Yes Day, the “Yes” day in the family: nightmare or opportunity?

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The film has been out a few weeks ago Yes Day with Jennifer Gardner as a mother who always says no to her children, with strict rules to follow and who thus decides to grant a day off where everything is allowed.
Funny comedy aside, would it really be that good and useful in reality? We talked about it with the psychologist Roberta Colombo.

Yes day. Have you seen the movie? What do you think?
“Yes, I saw it and found it to be a pleasant comedy suitable for the whole family. The plot and development are simple, but they are a great starting point for important reflections.

At first glance, it would seem that everything plays only around the theme of the juxtaposition of “no” and “yes” as educational methods understood as imposed prohibitions and granted permits. However, the “yes day” also represents a time of sharing, independent of age, in which the dimension of play and the enthusiasm for small things are rediscovered together. It is the time that parents and children dedicate themselves to be well together ».

Would a YES day really help? If so, from what age?
“In the sense of identifying a day in which parents and children have a privileged time to spend together, I think it is very useful to institute the “yes day” at any age. In the film, the parents also set rules for the yes day, because it is important that the concept does not pass that all desires can be satisfied and that everything is granted at that time (especially for kids watching!). In the film, the yes day aims to find a balance: between a first characterized by many rules and restrictions badly tolerated by the children and an after in which the children themselves understand that the “no” said by the parents are advice to follow and guarantee them protection; between a first in which the roles of mom (rigid and boring) and dad (soft and accomplice) are completely unbalanced and an after in which they find a common and shared line that is certainly more successful. In general I believe that the yes and no we say to our children must be balanced every day. Let us make our children weaker both by always saying no to them and always saying yes to them ».

Why are the rules so important?
«Growing up in a clear and defined context in which there are rules to be respected is very important for children, since create a safe perimeter in which they can move, learn, make mistakes. Teach them how to behave, what is possible and what is not, and how far they can go. The rules, contrary to what one might think, create a space in which one experiences and are the basis for the development of autonomy.It is very important explain no to our children, because they have to understand why they are not allowed to do something. “No because I say so” O “No and enough“Risk causing only anger and do not allow, after an initial frustration, to understand that they are not consistent, the result of a motivated parental decision. Too many prohibitions, however, are counterproductive: The child may feel inhibited and afraid to explore a dangerous world. So say no only when necessary and when we feel we can carry out our position, otherwise the child will feel that if he complains or protests, he will be able to get what he wants ».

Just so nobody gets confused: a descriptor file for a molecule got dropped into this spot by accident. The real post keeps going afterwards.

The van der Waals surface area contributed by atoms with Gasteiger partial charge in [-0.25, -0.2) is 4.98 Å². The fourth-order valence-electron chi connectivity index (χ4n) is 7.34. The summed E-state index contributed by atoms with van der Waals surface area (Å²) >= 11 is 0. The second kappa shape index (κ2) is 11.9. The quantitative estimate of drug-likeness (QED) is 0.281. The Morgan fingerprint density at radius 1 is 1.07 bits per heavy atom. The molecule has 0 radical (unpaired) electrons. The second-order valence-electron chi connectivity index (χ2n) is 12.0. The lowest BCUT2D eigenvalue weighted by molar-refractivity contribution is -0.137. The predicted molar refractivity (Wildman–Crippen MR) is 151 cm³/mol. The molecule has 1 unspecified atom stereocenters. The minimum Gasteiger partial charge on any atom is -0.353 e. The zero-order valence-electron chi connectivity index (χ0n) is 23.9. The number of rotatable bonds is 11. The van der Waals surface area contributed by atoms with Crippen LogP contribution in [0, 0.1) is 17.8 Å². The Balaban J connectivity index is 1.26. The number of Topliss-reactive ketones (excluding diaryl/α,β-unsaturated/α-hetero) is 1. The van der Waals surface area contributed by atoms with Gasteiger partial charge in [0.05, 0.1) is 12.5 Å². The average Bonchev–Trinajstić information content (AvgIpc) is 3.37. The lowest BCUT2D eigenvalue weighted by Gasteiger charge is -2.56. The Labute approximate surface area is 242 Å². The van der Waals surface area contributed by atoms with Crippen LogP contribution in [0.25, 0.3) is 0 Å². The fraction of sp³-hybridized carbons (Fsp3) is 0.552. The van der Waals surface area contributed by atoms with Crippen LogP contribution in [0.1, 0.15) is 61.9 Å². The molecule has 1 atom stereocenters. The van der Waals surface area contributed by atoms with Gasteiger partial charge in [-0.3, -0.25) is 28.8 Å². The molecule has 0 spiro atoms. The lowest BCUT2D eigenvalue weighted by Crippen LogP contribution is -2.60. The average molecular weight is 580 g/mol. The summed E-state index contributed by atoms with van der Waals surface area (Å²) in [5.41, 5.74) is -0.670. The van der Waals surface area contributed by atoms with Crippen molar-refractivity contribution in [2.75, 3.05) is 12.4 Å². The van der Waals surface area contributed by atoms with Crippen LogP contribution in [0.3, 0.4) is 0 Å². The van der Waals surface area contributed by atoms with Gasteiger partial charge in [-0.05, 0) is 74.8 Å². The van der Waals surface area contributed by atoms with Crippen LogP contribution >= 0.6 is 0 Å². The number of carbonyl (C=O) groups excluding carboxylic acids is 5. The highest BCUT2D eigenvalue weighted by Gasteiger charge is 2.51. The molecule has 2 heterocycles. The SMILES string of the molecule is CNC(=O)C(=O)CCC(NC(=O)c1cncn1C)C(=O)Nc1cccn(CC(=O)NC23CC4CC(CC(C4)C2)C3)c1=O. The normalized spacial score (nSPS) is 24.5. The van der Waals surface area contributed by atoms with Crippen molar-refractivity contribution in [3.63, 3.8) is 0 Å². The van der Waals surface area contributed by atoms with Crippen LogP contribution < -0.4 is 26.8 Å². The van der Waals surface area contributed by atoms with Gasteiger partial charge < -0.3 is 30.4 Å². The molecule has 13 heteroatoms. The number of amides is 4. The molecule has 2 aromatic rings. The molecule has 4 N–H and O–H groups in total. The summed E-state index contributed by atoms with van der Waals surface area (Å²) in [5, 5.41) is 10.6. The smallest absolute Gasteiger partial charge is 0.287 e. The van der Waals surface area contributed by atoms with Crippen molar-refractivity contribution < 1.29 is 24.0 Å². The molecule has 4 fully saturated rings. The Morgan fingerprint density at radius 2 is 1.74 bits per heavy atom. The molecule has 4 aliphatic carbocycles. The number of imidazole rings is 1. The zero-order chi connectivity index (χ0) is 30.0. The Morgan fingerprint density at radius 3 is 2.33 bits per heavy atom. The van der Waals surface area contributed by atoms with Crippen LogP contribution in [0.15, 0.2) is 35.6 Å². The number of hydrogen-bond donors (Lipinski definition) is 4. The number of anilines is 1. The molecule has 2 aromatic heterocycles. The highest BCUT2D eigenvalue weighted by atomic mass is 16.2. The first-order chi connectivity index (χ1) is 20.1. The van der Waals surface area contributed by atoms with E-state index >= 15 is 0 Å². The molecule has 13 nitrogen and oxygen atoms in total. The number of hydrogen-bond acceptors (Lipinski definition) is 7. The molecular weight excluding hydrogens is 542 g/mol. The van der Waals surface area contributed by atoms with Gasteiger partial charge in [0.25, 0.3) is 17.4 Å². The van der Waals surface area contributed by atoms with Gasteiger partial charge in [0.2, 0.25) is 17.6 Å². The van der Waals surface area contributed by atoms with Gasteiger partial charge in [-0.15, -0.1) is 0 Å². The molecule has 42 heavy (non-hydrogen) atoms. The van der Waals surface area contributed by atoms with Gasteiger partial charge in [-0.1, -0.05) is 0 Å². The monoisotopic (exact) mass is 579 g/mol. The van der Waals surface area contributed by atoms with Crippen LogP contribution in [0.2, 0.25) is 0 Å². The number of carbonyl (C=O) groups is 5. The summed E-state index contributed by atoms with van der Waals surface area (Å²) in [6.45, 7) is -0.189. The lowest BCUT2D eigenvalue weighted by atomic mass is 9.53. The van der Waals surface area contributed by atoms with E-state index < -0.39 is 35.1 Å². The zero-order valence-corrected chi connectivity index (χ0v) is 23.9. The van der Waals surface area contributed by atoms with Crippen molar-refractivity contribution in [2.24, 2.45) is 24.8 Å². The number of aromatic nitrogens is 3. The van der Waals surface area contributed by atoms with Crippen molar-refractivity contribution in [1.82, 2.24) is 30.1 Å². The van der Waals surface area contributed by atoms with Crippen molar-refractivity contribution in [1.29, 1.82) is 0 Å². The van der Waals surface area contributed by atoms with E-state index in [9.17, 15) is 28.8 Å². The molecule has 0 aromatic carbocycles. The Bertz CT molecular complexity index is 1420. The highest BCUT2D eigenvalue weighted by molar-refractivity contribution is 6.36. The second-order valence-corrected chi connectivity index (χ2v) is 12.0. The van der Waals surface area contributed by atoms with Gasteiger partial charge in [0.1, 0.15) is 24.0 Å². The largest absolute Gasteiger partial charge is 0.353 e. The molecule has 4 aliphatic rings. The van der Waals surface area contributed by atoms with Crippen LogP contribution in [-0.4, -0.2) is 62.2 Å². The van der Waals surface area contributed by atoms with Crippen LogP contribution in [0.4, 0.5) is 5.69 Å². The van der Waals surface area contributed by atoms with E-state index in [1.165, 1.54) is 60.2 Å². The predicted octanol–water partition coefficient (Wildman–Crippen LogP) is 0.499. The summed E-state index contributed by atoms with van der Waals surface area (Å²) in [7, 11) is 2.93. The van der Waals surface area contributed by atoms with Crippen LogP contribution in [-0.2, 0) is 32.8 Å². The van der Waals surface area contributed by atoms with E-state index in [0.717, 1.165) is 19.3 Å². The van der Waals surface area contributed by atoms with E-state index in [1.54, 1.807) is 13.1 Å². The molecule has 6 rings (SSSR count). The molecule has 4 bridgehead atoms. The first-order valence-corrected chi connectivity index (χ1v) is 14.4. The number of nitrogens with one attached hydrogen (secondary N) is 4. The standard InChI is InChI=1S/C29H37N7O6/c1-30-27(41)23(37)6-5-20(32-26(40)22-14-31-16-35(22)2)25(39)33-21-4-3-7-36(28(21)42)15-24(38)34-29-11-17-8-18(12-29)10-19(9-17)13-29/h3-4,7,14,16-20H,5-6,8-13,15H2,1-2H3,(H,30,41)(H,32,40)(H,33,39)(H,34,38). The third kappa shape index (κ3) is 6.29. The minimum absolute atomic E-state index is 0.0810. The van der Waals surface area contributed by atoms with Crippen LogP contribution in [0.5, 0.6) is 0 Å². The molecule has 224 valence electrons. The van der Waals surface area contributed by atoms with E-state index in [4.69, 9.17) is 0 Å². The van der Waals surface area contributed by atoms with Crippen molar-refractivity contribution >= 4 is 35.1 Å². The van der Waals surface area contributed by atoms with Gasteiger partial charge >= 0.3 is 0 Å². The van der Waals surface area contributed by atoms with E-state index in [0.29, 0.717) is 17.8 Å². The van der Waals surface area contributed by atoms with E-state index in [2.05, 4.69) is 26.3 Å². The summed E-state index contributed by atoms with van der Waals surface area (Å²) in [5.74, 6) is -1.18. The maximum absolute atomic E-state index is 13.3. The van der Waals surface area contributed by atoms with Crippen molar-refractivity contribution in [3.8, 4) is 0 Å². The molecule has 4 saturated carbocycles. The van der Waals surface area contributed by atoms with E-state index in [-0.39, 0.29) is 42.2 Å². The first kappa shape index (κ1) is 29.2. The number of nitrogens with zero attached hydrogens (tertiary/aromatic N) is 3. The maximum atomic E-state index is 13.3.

When to say yes and when not to give in?
«Alongside the imposition of the rules, it is essential to have a positive and proactive attitude with our children who also need our yes very much. Always saying no can predispose you to keep an attitude always on the defensive and does not distinguish between the not important and the less important ones. Receiving a yes increases self-esteem, makes parents feel trusting, gives security, encourages decision making. Children need to experience, to feel that it is possible to make mistakes because it makes them grow confident. Is it really that essential to go to sleep at the same time every night if our child asks us to read the book one more time? Even through yes, children learn to self-regulate: if I am too late today, tomorrow I struggle to get up and therefore I understand the importance of going to sleep within a certain time, for example “.

In the film, the teenage daughter experiences at her own expense what it means not to listen to her parents: she therefore understands the reason for certain impositions and recognizes her role in her mother. Learn to self-regulate, but take a big risk. This is where we therefore have to ask ourselves, as parents, when we shouldn’t give in. If it comes to the safety of our children, say teach them a limit or how to manage frustration, to impose a rule that will generate autonomy, then we cannot afford not to say no. With fair and consistent boundaries, thus using both yes and no, parents guide their children until they are able to self-regulate. If we need no to protect ourselves from our fears or to make our children meet our expectations, then we need to stop and question what we are doing.

Is it a film to watch with the whole family or does it generate discussions? After watching the film, don’t you create friction in the family?
«I think it is a film suitable to be seen with the whole family. It could generate discussions: parents could strongly support the thesis that it is necessary to continue saying no for the safety of their children, children could strongly argue that it is essential to have a “yes day” in which everything is allowed: everyone brings water to his mill! But it is a film that can also generate one fruitful discussion, a comparison between generations where all the arguments we have talked about so far can be explained. Let us not forget that an open climate of discussion and mutual listening is the basis for maintaining a positive relationship with our children ».

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